Posted by Daniel P Vigilante CPA and Profit Consultants

Tax Payment for S Corporations

Tax Payment for S Corporations

Many small businesses look for ways to save money and reduce what they pay as tax, which might seem like a good idea. As a result, many consider that becoming an S corp can help them avoid double taxation that shareholders of a company experience. 

Undoubtedly, the taxation of S corp is different, and the owners need not worry about double taxation. However, it is essential to understand the tax implication of an S Corp and how they pay tax before switching your business to one.


What is S Corp 

An S corp is a unique form of a corporation conducted as a corporation. Still, the tax is based on the tax forms of all individual shareholders for the purpose of federal taxation. A business needs to meet the following criteria before becoming an S corp:

  • Such business needs to be a corporation

  • Should meet some specified requirement 

  • Needs to file an election form with Uncle Sam

S Corps and the Federal Income Taxes 

Uncle Sam considers an S corp a pass-through entity for tax, meaning that an S corp will have its taxes passed through to all owners for the purpose of federal taxation. 

  • The corporation needs to submit their business tax return using Form 1120-S

  • Schedule K-1 will be used to record the share of the loss or profit for each shareholder

  • Using Schedule E of the income tax return for each individual, they will record the K-1 info for all shareholders. 

Many states employ federal information for the determination of the entire income for state tax.

Taxation of S Corporations 

Tax payment of S corps by the owner is a function of each owner's distributive share, and such taxes are recorded on Form 1040. For instance, if the S corp made a profit of #200,000 and had five shareholders, each having a 1/5 share, they will pay taxes on their profit of $40,000.

Unique Tax Deduction for S Corp Owners 

All pass-through businesses can take a (QBI) Qualified business Income Deduction which allows them to deduct as much as 20% of their income provided they meet other qualifications. They can take this deduction in addition to the deduction they do have for their business expense which helps them bring down their tax. 

This deduction will be removed from the tax return of the owner, not the business.

S Corps do not Face the Double Taxation Issue. 

Many firms have an issue with C corporations in which the business's net income will be taxed, and the shareholders will also pay tax on dividends. The income tax for an S corporation is paid via the owner using the personal tax return. There are no dividends, so they need not deal with taxes.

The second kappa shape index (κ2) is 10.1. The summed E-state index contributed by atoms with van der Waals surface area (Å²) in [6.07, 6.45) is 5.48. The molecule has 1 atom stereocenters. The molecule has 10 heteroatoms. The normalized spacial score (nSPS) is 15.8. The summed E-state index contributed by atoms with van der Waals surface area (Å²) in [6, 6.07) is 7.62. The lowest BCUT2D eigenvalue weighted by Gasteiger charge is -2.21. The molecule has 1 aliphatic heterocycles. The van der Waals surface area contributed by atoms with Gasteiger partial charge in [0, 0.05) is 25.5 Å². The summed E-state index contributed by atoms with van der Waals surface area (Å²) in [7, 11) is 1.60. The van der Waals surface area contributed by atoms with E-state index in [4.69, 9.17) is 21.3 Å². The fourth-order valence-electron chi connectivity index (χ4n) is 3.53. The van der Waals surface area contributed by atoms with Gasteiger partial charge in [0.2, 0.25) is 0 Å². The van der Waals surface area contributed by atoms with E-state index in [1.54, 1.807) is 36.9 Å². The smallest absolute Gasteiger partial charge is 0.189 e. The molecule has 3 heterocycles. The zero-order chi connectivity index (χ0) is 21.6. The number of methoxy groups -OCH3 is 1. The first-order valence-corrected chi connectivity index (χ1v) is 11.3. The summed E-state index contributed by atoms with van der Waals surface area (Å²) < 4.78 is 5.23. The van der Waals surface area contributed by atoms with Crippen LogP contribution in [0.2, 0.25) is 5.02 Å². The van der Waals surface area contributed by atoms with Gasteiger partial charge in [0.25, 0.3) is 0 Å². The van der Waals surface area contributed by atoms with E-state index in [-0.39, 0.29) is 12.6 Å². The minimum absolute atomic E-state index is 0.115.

Owners of S Corporations and Taxes

All S Corp owners need regular payment of income tax for their distribution. Since they are not classified as self-employed, they need not pay self-employment tax on such distribution.

Should any of the owners be employed, they get a salary that will require withholding FICA  (Social Security and Medicare tax)taxes.

Several owners of S corps work in their businesses, and many avoid tax payment by refusing payment to such employees. Uncle Sam keeps a close watch to ensure that such people get reasonable payment as compensation and the payment of Medicare and Social Security on such income.


Further Taxes the S Corps do Pay 

Like other businesses, the S corporations also pay taxes.

For instance, an S corp needs to pay employment taxes on employees' wages, and they need to withhold and report both state and federal taxes, payment and report of FICA (Medicare and Social Security) taxes, and unemployment taxes. Such an S Corp will also have to pay property taxes if they own a building or real estate. 

The S corps will need to pay excise and sales taxes as other businesses do. You should get more information by checking with your state revenue department. 

You might also have to pay state income taxes, franchise taxes, gross income taxes for your S corp every year. The state revenue department where you operate will have more information for you.



Daniel P Vigilante CPA and Profit Consultants
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